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He has been suspended from the parliamentary party.
The Tiverton and Honiton MP had the Tory whip withdrawn on Friday.
Writing on his website, Mr Parish said: “Following recent allegations regarding an MP’s use of their mobile phone in Parliament, I have referred myself to the Parliamentary Commissioner for Standards in the House of Commons.
“I will be cooperating fully with any investigation, and whilst it is ongoing I will continue to perform my duties as MP for Tiverton and Honiton.
“I will not be making further comments at this stage.”
Later asked by broadcasters if he opened something in error in the Commons, he said: "I did, but let the inquiry look at that."
Mr Parish added that he will not remain in his position if he is found guilty.
He said he told his wife on Friday afternoon, adding: "Of course it's embarrassing and it's embarrassing for my wife and family, so that's my main concern at the moment."
His wife Sue Parish said "it was all very embarrassing" as she told the Times she was not aware of her husband having done similar activities before.
"No. He's quite a normal guy, really. He's a lovely person. It's just so stupid," she said.
Now the 65-year-old is waiting for the result of the investigation after a conversation with Tory Chief Whip Chris Heaton-Harris.
A spokeswoman for Tory Chief Whip Chris Heaton-Harris said: “Having spoken to the Chief Whip this afternoon, Neil Parish MP is reporting himself to the Parliamentary Commissioner for Standards.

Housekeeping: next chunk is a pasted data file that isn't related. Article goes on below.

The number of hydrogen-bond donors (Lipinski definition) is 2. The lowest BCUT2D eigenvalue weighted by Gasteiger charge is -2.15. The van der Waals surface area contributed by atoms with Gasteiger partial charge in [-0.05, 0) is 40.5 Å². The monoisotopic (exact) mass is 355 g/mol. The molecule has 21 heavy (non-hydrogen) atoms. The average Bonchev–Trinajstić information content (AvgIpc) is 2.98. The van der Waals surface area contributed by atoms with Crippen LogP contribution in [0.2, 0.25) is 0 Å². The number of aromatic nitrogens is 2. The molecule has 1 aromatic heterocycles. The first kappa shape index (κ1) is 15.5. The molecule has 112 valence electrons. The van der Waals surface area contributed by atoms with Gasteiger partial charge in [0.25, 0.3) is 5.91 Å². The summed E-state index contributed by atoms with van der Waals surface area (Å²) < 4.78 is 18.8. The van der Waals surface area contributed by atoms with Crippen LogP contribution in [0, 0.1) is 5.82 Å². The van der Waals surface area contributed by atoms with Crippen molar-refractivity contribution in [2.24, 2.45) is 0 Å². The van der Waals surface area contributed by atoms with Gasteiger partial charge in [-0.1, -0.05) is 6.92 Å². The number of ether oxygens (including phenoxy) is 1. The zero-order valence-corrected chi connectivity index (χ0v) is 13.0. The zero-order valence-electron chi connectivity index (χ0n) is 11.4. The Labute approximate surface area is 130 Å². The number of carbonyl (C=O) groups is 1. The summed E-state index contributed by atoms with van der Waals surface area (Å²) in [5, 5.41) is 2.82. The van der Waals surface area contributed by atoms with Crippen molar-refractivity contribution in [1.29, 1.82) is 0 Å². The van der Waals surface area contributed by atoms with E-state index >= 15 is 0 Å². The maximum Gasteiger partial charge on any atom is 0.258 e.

“Mr Parish has been suspended from the Conservative whip pending the outcome of that investigation.”
The allegations surfaced during a meeting of Tory MPs on Tuesday.
Mr Parish is the chair of the Commons Environment, Food and Rural Affairs Committee.
He has represented the Tiverton and Honiton constituency in Devon since 2010.
Following his decision to refer himself to Commons authorities, officials said the independent standards commissioner Kathryn Stone would initially investigate Mr Parish.
A separate inquiry by Parliament’s Independent Complaints and Grievance Scheme (ICGS) is also under way meaning Mr Parish now faces two probes into his conduct.
An ICGS inquiry into an MP’s conduct can only be opened if the individuals directly involved make a complaint.
There was anger from some Tory MPs that Chief Whip Chris Heaton-Harris failed to remove the whip from the MP at the centre of the claims earlier this week and suggested the matter be raised with the ICGS.
A spokesman for the House of Commons said he couldn’t confirm or deny if the ICGS had now opened an inquiry.
He added: "Parliament’s Independent Complaints and Grievance Scheme (ICGS) operates on the basis of confidentiality for the benefit of all parties.
“Therefore, we cannot provide any information on complaints or investigation, including whether or not a complaint has been received or whether an investigation is ongoing."